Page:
One-Hit Oscar Wonders: From Cuba Gooding Jr. to Mira Sorvino
1:46 PM PST 3/1/2014 by Shawn Kotzen, Chris Godley
There's nothing like an Oscar nomination to give an actor's career a boost — but even winning one of those coveted statuettes offers no guarantees. Here are 20 performers who've benefited from some Academy love over the years, yet haven't found their way to the red carpet since.
After winning the award for best supporting actor, Cuba Gooding Jr. let loose one of the most exuberant celebratory speeches in Oscars history. However, not for lack of effort (see: Boat Trip), Hollywood was never able to "show him the money" and spin his gold into box-office dollars.
Round Midnight (1987)
As a celebrated jazz great, it wasn't a stretch for Dexter "Long Tall Dex" Gordon to play a musician in his first major role in a feature film. Although he didn't take home the best actor Oscar, he did pick up a Grammy that year for the film's soundtrack. He also managed to land a small role alongside Robin Williams and Robert De Niro in Awakenings right before his untimely death in 1990.
Eva Le Gallienne
One of the most revered stage performers of her time, Eva Le Gallienne received an honorary Tony Award in 1964 celebrating her 50 years as an actress. But her stage success didn't exactly translate to the big screen. That is, until her best supporting actress nomination in 1981 for Resurrection -- her first film in 20 years. At the time, she had the distinction of being the oldest nominee ever at 82 years old -- a mark which has since been surpassed.
Haing S. Ngor
The Killing Fields (1985)
At the time, Haing S. Ngor set a precedent by becoming only the second non-professional Oscar winner (he won for best supporting actor) in history. He was also the second-ever winner to be of Asian descent. The Cambodian-born former physician's career never had the opportunity to thrive, however, as Ngor was murdered by an L.A. street gang during a robbery attempt in 1996 with only a handful of distinguished performances under his belt.
Howard E. Rollins Jr.
After a promising start to his career -- including a best supporting actor nod and a starring role in A Soldier's Story --Howard E. Rollins Jr. landed a plum role as lead detective Virgil Tubbs in the hit television adaptation of In the Heat of the Night. Nevertheless, his demons finally got the best of him as his career came to a halt when he was booted off the show after multiple drug- and alcohol-related arrests. Tragically, he passed away from AIDS-related complications in 1996.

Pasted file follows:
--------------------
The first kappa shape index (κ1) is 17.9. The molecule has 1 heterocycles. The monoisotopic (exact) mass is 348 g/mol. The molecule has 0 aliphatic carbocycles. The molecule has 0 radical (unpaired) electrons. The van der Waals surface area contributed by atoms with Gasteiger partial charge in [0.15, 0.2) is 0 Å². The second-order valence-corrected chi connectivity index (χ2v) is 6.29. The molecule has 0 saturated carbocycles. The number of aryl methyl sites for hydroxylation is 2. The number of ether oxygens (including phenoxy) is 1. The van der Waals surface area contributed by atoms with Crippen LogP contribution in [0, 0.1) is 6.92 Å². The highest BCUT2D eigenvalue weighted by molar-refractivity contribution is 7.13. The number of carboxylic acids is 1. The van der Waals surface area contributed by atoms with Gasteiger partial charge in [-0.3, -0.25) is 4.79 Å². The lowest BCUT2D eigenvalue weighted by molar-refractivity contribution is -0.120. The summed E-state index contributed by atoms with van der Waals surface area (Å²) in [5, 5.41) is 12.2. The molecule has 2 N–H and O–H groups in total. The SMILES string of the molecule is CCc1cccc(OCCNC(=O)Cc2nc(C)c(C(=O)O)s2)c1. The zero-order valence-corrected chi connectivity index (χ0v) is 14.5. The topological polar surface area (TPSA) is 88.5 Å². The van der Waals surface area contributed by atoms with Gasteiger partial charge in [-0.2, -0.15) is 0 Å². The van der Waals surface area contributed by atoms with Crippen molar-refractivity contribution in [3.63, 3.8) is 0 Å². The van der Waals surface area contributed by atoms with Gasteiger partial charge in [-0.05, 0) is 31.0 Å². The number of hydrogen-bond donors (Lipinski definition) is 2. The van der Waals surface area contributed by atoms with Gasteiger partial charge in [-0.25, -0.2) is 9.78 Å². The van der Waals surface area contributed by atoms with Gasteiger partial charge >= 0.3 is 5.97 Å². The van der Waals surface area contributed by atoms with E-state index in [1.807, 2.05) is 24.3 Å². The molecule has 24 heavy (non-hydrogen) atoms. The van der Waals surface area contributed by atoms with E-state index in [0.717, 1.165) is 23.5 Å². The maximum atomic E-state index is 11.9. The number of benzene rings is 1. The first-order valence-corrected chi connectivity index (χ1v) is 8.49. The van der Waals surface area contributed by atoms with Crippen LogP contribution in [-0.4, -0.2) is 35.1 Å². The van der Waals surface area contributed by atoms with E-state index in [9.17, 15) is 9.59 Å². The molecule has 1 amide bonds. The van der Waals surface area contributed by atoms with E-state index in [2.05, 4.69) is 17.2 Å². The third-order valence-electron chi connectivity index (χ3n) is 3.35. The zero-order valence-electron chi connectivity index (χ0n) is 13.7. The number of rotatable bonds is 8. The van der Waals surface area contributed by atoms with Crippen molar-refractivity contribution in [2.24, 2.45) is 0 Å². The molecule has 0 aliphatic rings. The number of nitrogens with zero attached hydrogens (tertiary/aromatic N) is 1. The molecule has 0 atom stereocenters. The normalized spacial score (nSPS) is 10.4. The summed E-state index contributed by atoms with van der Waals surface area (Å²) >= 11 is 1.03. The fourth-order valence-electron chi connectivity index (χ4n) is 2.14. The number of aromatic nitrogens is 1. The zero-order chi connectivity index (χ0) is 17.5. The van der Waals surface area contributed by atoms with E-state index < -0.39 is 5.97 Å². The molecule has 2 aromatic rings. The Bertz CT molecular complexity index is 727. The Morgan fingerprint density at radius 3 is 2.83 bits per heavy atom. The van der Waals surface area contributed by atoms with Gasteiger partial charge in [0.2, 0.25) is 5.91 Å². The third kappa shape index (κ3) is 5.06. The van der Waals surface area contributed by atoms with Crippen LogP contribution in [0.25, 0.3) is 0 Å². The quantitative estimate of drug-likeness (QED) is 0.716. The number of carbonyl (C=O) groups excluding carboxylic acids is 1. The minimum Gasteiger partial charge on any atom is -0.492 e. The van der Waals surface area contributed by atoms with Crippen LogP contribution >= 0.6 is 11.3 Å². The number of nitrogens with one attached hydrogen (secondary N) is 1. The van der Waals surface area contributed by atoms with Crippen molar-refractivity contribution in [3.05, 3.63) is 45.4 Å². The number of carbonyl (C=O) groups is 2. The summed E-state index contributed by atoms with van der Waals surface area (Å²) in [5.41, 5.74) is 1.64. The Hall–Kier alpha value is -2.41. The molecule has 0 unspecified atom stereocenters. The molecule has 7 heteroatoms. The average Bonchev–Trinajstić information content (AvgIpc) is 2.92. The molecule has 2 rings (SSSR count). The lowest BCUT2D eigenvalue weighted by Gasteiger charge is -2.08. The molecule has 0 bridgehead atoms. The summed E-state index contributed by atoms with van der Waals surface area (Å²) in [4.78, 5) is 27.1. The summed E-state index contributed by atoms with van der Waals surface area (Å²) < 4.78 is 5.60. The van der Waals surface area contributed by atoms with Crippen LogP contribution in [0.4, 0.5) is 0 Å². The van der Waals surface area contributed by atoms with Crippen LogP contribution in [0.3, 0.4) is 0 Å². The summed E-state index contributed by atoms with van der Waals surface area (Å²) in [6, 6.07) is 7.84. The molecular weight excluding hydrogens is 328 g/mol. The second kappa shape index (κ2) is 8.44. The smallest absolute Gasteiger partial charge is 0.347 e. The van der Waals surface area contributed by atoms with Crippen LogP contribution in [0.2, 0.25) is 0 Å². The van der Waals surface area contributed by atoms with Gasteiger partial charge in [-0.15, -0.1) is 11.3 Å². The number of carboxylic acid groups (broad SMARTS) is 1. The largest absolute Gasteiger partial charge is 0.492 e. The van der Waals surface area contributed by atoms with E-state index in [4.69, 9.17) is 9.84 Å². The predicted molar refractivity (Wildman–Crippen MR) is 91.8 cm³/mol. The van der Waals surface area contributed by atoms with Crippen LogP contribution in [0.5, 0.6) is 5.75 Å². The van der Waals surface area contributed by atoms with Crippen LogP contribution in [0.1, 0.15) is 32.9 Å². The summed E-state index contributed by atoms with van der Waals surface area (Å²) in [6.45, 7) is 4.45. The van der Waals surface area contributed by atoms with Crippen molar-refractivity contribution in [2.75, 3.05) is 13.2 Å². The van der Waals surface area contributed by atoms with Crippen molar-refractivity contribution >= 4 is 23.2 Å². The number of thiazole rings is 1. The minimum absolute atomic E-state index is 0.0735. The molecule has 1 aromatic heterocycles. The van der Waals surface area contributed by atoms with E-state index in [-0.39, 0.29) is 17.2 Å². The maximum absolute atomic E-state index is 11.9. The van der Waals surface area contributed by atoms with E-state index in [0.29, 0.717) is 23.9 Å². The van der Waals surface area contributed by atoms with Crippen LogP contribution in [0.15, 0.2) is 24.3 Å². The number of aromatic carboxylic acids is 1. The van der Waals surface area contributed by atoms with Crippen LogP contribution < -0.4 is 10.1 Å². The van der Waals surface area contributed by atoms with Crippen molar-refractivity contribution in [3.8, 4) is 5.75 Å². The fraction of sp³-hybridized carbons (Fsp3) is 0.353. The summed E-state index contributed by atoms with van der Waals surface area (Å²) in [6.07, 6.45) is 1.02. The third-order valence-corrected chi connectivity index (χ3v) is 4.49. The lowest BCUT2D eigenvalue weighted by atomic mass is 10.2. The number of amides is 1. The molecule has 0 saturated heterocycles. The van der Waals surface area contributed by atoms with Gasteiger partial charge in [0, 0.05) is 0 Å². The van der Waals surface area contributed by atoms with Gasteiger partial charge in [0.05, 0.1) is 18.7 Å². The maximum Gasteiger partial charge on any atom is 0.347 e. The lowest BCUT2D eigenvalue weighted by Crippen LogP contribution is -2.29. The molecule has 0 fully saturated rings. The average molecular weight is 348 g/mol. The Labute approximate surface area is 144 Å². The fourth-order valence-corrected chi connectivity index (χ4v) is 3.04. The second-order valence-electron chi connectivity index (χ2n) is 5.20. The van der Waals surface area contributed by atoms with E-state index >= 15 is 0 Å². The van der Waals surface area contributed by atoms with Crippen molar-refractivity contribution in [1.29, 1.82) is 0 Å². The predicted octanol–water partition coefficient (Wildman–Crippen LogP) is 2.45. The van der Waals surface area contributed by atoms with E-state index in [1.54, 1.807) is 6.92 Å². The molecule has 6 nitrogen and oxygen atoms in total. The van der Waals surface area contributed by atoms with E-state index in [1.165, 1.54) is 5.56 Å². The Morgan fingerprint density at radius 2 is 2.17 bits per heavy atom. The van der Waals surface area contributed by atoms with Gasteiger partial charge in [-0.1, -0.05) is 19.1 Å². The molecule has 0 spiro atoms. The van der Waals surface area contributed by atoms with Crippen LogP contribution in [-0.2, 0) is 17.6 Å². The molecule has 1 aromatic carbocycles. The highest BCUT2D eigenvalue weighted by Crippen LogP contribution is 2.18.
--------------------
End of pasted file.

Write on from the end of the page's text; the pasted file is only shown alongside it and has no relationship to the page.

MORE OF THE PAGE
At age 16, in only his second film, Jack Wild received a best supporting actor nomination for his role as cheeky scene-stealer the Artful Dodger. Wild's early success did not lead to movie stardom but did win him some television work. He ended up securing the lead in Sid and Marty Krofft's bizarre kiddie show H.R. Pufnstuf, as well as a guest appearance on the equally popular (and weird) Sigmund and the Sea Monsters.
The Crying Game (1993)
While working as a fashion assistant, Jaye Davidson was discovered at a party and cast to play an enigmatic transgender woman in the most talked-about movie of that year. The reclusive and reluctant star went on to appear in only one additional film following his best supporting actor nod -- 1994's sci-fi epic Stargate. Since then, this poster boy for androgyny has fled Hollywood and returned to the fashion world.
Going from American Idol to shiny, golden idol, this vivacious vocalist shocked the world and showed she had the chops as well as the lungs. In her cinematic debut, she turned in an assured performance in this Broadway musical turned big screen hit. However, since winning the best supporting actress trophy, she's taken on a string of less prestigious acting projects (The Three Stooges, anyone?) while her recording career has flourished.
Although Jocelyne LaGarde barely spoke a word of English at the time of her hire (she mostly spoke Tahitian and French), this 300-pound Polynesian woman's performance as Queen Malama Kanakoa managed to impress audiences and critics enough to snag her a best supporting actress nomination in her one and only feature film role.
Kramer vs. Kramer (1980)
Justin Henry still has the distinction of being the youngest ever Academy Award nominee after he picked up a best supporting actor nod at age 8; in the film he held his own alongside Dustin Hoffman and Meryl Streep. Though his career never truly took off, he did put in a memorable turn as Molly Ringwald's annoying little bro in cult fave Sixteen Candles. Classic.
Whale Rider (2004)